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The Explanation for the Jump in Incremental Binding
Energy of Neutrons When the Number of Protons
Equals or Exceeds the Number of Neutrons

The incremental binding energy for a neutron in a nuclide is the binding energy for that nuclide less the binding energy of a nuclide having one less neutron. Binding energies are available for 2931 nuclides but the incremental binding energy (IBE) can be computed for only 2816 nuclides. These are the ones for which a nuclide with one less neutron exists.

The incremental binding energies of nuclides as functions of their proton number have a degree of regularity. The data are shown in the graph for the case of the 28th neutron.

Shown below are those relations for the 27th, 28th and 29th neutrons.

There are jumps which occur when the proton number becomes equal to the neutron number.

When the relations are shifted so that the points of the sharp increases coincide the graph is as follows.

When the differences in incremental binding energies are computed from that rearrangement of the data the result is as shown below.

The above procedure can now be used to display the jump in IBE at other neutron numbers. The corresponding graphs for the 13th, 14th and 15th neutrons are shown below.

As in the case of the 27th, 28th and 29th neutrons there are sharp increase at the points where the proton number is equal to the neutron number. When the data is plotted versus the difference between the proton and the neutron number the result is:

Below are two graphs displaying the information for neutrons 29, 30 and 31.

As can be seen the phenomenon of the jump in IBE when the proton number equals or exceeds the neutron number is displayed in all cases.

The analysis was worthwhile in identifying the relative large increases in incremental binding energy which occur when the proton number becomes equal to the neutron number.

In a previous study it was found that the vast majority of the variation in the binding energies of 2931 nuclides is explained in terms of the number of interactions of protons and neutrons. The interactions are of two types: 1. The nuclear strong force interactions 2. The formation of spin pairs. The strong force interactions are of three types: 1. neutron-proton interactions 2. neutron-neutron interactions 3. proton-proton interactions. Likewise there are these same three type of spin pair formation. If a neutron is added to a nuclide containing #n neutrons and #p protons it interacts with all of them. If a neutron is added to a nuclide that has fewer protons than neutrons then the additional neutron cannot form a neutron-proton pair. It can form a neutron-neutron pair only if #n is an odd number; i.e., if there is an unpaired neutron in the nuclide.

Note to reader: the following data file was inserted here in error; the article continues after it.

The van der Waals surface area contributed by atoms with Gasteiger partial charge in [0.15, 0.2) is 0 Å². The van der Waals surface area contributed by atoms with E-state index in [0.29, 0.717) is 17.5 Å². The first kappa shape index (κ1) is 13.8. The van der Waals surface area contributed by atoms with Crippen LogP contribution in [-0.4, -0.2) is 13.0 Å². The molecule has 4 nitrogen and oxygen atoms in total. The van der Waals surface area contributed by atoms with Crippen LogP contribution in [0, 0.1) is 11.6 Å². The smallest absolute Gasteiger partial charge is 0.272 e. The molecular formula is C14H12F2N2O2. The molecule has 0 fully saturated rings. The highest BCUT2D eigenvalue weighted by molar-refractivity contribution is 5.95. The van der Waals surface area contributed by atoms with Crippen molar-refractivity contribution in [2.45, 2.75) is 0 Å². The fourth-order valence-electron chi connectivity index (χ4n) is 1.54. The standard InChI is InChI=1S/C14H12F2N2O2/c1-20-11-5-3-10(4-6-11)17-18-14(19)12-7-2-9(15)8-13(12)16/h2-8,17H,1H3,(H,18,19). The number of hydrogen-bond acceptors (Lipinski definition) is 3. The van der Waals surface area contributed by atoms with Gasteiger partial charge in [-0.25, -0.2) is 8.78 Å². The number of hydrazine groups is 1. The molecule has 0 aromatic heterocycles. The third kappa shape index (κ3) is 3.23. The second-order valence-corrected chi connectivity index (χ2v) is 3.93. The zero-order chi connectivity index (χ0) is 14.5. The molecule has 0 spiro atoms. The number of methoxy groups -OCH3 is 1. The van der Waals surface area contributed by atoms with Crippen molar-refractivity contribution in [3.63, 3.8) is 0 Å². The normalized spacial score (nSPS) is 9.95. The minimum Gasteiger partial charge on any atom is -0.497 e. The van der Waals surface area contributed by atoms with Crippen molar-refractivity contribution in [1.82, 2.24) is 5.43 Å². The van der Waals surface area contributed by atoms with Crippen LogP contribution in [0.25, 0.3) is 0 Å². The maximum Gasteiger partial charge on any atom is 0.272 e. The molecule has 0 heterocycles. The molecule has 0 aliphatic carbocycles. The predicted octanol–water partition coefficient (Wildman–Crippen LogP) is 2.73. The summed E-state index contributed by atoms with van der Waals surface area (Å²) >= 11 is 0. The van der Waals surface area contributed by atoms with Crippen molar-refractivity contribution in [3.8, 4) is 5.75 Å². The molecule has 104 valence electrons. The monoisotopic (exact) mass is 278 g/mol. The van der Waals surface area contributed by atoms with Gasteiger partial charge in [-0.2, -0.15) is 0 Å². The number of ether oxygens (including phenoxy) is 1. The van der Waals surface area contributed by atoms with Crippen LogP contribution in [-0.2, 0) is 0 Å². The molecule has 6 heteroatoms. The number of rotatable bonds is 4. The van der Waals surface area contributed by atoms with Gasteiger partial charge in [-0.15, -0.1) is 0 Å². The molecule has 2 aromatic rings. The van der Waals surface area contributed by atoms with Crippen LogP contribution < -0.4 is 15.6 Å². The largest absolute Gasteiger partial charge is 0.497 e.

Thus the explanation for the jump in the IBE of a neutron when #p equals or exceeds #n is that only in this case can the additional neutron from a neutron-proton pair. This explanation then suggests that the size of the jump should be independent of the number of neutrons. It also suggests that a similar phenomenon should occur for the IBE of protons as a function of the neutron number.

Below are shown the graphs of the IBE of protons as a function of the numberof neutrons is the nuclide.

In each case there a relatively large jump in the IBE. Although it is difficult to determine from the graphs, the jump occurs when the neutron number equals the proton number.

Statistical Comparisons

Regression equations were obtained for the IBE of neutrons for the cases of #n=27, 28 and 29 with four explanatory variables: #p, d(#p-#n), u(#p-#n) and e(#p) where

d(z) = 1 if z≥0 and 0 otherwise
u(z) = z if z≥0 and 0 otherwise
e(z) = 1 if z is even and 0 otherwise

The results were:

The Incremental Binding Energy of Neutrons as
a Function of the Number of Protons in the Nuclide
#nConst.#pd(#p-#n)u(#p-#n)e(#p)
27-8.116270.7555111.33281-0.08547-0.416170.99323
28-5.199840.709131.58057-0.131530.384970.99654
29-7.852670.665421.13892-0.05462-0.314820.99653

The coefficients high-lighted in white are not statistically significant at the 95 percent level of confidence. The statistical insignificance of the coefficients for u(#p-#n) indicates the slope of the relationship above the jump at #p=#n is not different from the slope below that value. The coefficient for d(#p-#n) is value of the jump in IBE when #p≥#n. It is about 1.3 MeV for the range of #p for 27 to 29.

The corresponding regression equations for the IBE of protons were obtained for #p=27, 28 and 29.

The Incremental Binding Energy of Protons as
a Function of the Number of Neutrons in the Nuclide
#pConst.#nd(#n-#p)u(#n-#p)e(#n)
27-13.345920.574982.3505570.05448-0.203730.99728
28-13.449340.658101.88214-0.015340.334210.99396
29-14.689740.562851.742630.01721-0.273600.99811

Again the coefficients high-lighted in white are not statistically significant at the 95 percent level of confidence. The statistical insignificance of the coefficient for u(#n-#p) indicates that there is a jump in the level of IBE at #n=#p but no change in the slope. The magnitude of the jump is greater for the IBE for protons than for neutrons although in both cases the value is supposed to be due to the formation of a neutron-proton pair. However the general level of of the IBE, as evidenced by the value of the constant, is lower for the IBE of protons than that for neutrons.


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